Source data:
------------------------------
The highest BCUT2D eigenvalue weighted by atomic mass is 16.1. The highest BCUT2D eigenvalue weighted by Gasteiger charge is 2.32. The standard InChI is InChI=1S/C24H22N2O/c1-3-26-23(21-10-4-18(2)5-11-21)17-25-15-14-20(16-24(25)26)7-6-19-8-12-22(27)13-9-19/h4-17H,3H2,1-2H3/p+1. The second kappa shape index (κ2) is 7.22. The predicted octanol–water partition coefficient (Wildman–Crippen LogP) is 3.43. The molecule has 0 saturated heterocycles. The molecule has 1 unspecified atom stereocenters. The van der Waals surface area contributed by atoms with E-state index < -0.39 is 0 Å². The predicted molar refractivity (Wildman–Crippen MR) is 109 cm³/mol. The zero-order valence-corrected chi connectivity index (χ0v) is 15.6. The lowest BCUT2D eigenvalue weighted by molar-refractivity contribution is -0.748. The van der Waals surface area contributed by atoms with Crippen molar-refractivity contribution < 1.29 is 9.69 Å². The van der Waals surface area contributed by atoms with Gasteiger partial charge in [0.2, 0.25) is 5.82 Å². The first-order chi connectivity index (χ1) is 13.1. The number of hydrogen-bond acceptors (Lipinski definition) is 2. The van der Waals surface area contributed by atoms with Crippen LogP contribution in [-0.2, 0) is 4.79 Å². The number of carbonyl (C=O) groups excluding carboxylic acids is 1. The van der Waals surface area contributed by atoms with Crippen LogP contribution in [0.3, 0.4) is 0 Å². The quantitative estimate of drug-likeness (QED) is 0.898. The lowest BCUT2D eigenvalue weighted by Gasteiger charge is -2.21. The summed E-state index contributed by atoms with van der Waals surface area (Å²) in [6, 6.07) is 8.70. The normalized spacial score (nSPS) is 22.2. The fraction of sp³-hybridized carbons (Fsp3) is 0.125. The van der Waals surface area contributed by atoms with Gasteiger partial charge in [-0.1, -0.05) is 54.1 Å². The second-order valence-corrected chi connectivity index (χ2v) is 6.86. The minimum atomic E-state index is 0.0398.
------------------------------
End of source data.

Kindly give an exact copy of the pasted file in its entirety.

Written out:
The highest BCUT2D eigenvalue weighted by atomic mass is 16.1. The highest BCUT2D eigenvalue weighted by Gasteiger charge is 2.32. The standard InChI is InChI=1S/C24H22N2O/c1-3-26-23(21-10-4-18(2)5-11-21)17-25-15-14-20(16-24(25)26)7-6-19-8-12-22(27)13-9-19/h4-17H,3H2,1-2H3/p+1. The second kappa shape index (κ2) is 7.22. The predicted octanol–water partition coefficient (Wildman–Crippen LogP) is 3.43. The molecule has 0 saturated heterocycles. The molecule has 1 unspecified atom stereocenters. The van der Waals surface area contributed by atoms with E-state index < -0.39 is 0 Å². The predicted molar refractivity (Wildman–Crippen MR) is 109 cm³/mol. The zero-order valence-corrected chi connectivity index (χ0v) is 15.6. The lowest BCUT2D eigenvalue weighted by molar-refractivity contribution is -0.748. The van der Waals surface area contributed by atoms with Crippen molar-refractivity contribution < 1.29 is 9.69 Å². The van der Waals surface area contributed by atoms with Gasteiger partial charge in [0.2, 0.25) is 5.82 Å². The first-order chi connectivity index (χ1) is 13.1. The number of hydrogen-bond acceptors (Lipinski definition) is 2. The van der Waals surface area contributed by atoms with Crippen LogP contribution in [-0.2, 0) is 4.79 Å². The number of carbonyl (C=O) groups excluding carboxylic acids is 1. The van der Waals surface area contributed by atoms with Crippen LogP contribution in [0.3, 0.4) is 0 Å². The quantitative estimate of drug-likeness (QED) is 0.898. The lowest BCUT2D eigenvalue weighted by Gasteiger charge is -2.21. The summed E-state index contributed by atoms with van der Waals surface area (Å²) in [6, 6.07) is 8.70. The normalized spacial score (nSPS) is 22.2. The fraction of sp³-hybridized carbons (Fsp3) is 0.125. The van der Waals surface area contributed by atoms with Gasteiger partial charge in [-0.1, -0.05) is 54.1 Å². The second-order valence-corrected chi connectivity index (χ2v) is 6.86. The minimum atomic E-state index is 0.0398.